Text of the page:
Unique Business Models: Free TVs with Telly

Unique Business Models: Free TVs with Telly

Do you want a free telly? Well, now you can get one for free thanks to Telly’s unique business model – assuming you’re in America.

Telly is a California-based startup that is attempting to disrupt the TV industry – but not in the way you think. 

No, it didn’t invent any revolutionary new product, nor did it develop any mind-blowing new tech. In fact, its product is similar to the numerous other smart TVs already out on the market that established brands like Samsung, LG, and Sony are selling.

So how exactly is Telly innovating and disrupting the TV industry?

Telly’s Unique Model Of “Selling” Free TVs

Example of a Telly TV set.
Example of a Telly TV set with a Kia advertisement on the secondary screen. Photo by Telly

Telly’s main difference from traditional brands like Samsung, LG, and Sony is in its unique business model. Innovation, after all, is much more than building new tech.

Unlike those industry stalwarts, Telly doesn’t sell TVs – the startup gives them away for free. According to an article on TechCrunch, the TV set plus an accompanying Android TV dongle costs approximately $1,000.

“Telly is a revolutionary step forward for both consumers and advertisers. For too long, consumers have not been an equal part of the advertising value exchange. Companies are making billions of dollars from ads served on televisions, yet consumers have historically had to pay for both the TV and the content they watch. All of that changes today.” said Telly founder Ilya Pozin in a press release.  

Telly’s founder, Ilya Pozin, is the co-founder of free ad-supported streaming platform Pluto TV. Telly and Pluto TV found an opportunity to innovate and create a world where both content and the device used to view the content are free to customers.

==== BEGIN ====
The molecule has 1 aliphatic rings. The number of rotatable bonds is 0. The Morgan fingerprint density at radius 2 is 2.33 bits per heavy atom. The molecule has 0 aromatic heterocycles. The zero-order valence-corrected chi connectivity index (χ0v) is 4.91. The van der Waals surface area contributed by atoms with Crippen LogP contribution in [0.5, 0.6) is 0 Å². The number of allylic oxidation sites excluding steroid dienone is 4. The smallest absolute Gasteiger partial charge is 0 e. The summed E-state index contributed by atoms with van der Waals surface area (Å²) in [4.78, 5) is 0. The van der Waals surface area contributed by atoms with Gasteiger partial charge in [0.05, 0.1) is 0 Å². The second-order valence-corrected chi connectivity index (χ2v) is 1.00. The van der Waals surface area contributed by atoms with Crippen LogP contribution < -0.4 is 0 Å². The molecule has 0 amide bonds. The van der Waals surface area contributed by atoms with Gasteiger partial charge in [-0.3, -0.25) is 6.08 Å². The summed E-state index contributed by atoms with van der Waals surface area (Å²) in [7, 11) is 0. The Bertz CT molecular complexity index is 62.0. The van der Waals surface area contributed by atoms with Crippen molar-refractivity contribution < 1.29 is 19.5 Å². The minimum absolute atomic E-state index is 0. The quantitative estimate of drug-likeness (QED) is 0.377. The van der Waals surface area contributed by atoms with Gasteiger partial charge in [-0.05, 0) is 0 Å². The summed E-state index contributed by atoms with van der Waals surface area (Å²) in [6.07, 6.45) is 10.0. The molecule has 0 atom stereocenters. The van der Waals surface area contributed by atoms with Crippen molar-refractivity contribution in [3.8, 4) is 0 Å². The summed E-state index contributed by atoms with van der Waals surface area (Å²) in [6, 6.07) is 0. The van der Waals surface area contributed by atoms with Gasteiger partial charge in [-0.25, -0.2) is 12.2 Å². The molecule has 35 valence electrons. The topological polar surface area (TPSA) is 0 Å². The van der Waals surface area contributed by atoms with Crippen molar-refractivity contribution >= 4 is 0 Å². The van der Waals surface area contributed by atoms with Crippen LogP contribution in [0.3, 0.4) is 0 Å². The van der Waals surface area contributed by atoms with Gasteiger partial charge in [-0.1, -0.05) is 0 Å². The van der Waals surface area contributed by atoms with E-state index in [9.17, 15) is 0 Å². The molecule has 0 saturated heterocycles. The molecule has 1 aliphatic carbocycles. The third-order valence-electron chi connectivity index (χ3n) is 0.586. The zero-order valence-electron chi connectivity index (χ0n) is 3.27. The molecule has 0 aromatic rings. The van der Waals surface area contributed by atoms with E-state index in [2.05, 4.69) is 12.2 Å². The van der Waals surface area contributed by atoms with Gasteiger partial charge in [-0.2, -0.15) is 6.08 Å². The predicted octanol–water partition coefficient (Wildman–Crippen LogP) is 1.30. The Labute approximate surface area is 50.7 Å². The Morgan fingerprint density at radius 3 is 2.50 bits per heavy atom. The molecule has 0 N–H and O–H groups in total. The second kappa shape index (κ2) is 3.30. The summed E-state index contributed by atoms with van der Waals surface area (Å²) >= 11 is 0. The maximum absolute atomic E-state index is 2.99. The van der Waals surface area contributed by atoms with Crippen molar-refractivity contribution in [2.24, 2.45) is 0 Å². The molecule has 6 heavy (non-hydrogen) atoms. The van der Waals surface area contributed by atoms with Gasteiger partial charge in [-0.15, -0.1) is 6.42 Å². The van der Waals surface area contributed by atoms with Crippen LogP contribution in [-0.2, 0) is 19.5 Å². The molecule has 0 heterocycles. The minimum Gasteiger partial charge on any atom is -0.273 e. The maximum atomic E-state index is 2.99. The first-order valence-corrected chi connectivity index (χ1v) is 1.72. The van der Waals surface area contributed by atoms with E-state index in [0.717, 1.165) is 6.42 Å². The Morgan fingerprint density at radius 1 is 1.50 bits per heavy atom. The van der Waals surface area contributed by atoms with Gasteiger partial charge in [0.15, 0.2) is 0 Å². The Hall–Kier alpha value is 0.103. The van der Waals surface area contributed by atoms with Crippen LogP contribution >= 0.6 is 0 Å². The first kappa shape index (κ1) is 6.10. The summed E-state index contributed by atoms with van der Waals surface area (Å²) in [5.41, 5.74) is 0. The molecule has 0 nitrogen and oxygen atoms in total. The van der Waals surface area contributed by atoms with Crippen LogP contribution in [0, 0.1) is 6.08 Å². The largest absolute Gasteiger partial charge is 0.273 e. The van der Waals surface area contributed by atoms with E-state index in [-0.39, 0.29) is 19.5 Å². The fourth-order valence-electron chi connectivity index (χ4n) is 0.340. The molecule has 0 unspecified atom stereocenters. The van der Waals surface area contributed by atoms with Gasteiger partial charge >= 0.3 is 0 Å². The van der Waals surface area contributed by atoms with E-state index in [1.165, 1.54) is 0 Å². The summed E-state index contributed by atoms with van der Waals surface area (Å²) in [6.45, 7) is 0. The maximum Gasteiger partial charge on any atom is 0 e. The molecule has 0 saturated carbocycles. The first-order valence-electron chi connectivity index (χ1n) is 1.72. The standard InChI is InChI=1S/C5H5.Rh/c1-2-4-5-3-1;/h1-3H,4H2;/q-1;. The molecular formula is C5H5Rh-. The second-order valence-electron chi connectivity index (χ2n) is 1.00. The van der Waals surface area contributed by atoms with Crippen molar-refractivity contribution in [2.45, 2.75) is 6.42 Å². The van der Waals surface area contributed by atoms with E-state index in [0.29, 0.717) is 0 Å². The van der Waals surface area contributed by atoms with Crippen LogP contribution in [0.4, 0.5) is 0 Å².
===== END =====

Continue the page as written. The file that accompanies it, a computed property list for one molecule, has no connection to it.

“When I co-founded Pluto TV, we created an entirely new model that offered amazing TV content to viewers for free. Now, with Telly, we are providing the actual television for free as well,” added Pozin.

Thus, Telly’s customers don’t have to pay for any upfront costs to get the free Telly TV set. However, customers still “pay” in one crucial non-monetary way that enables Telly’s entire unique business model.

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How does Telly earn?

To recoup the cost of the television set and make a profit, the Telly TV set displays ads 24 hours a day, 7 days a week on a part of the TV’s smaller secondary screen. It essentially puts an interactive dynamic billboard in the living rooms of each customer’s house.

Thus, advertisers technically foot the approximately $1,000 price tag of the TV set instead of the industry standard where end customers foot the bill.

The cost to end-customers, however, is signing over data to Telly and advertisers.

Presumably, to tailor-fit each ad to the consumers using the TV, Telly collects data about its users. According to a report by Variety, Telly collects data including personal information, viewing habits, purchasing behavior, and brand preferences. Customers need to agree to Telly using their information for targeted ads. 

The same report also states that the free TV set is capable of identifying how many people are in front of the screen although it is not clear if the company collects this information.

This new way of doing business and “selling” TVs could make the business models of traditional retail brands expire and be replaced by this innovative ad-supported model.

What Other Companies Have A Similar Unique Business Model?

Unique Business Models: FreeWater

Besides Telly and Pluto TV, other businesses have similar ad-supported business models – one of the most prominent of which is Texas-based beverage company FreeWater.

FreeWater’s business model revolves around giving away free eco-friendly cartons or metal bottles of water to customers in high-traffic areas. Just like Telly, FreeWater’s product has no upfront cost for the consumer.

Who then pays for the water? Advertisers.

The startup prints advertisements on the packaging of each carton or bottle of water, essentially putting a free billboard in everyone’s hands. It’s just like how Telly puts a free billboard in everyone’s living room.

“Basically, we transform product packaging into ad space. Those ads cover the cost of the product’s manufacturing, distribution, the salesperson’s commission, donation to charity, and our profit. The product is then free for the consumer,” said FreeWater founder Josh Cliffords in an interview with Austin Monthly.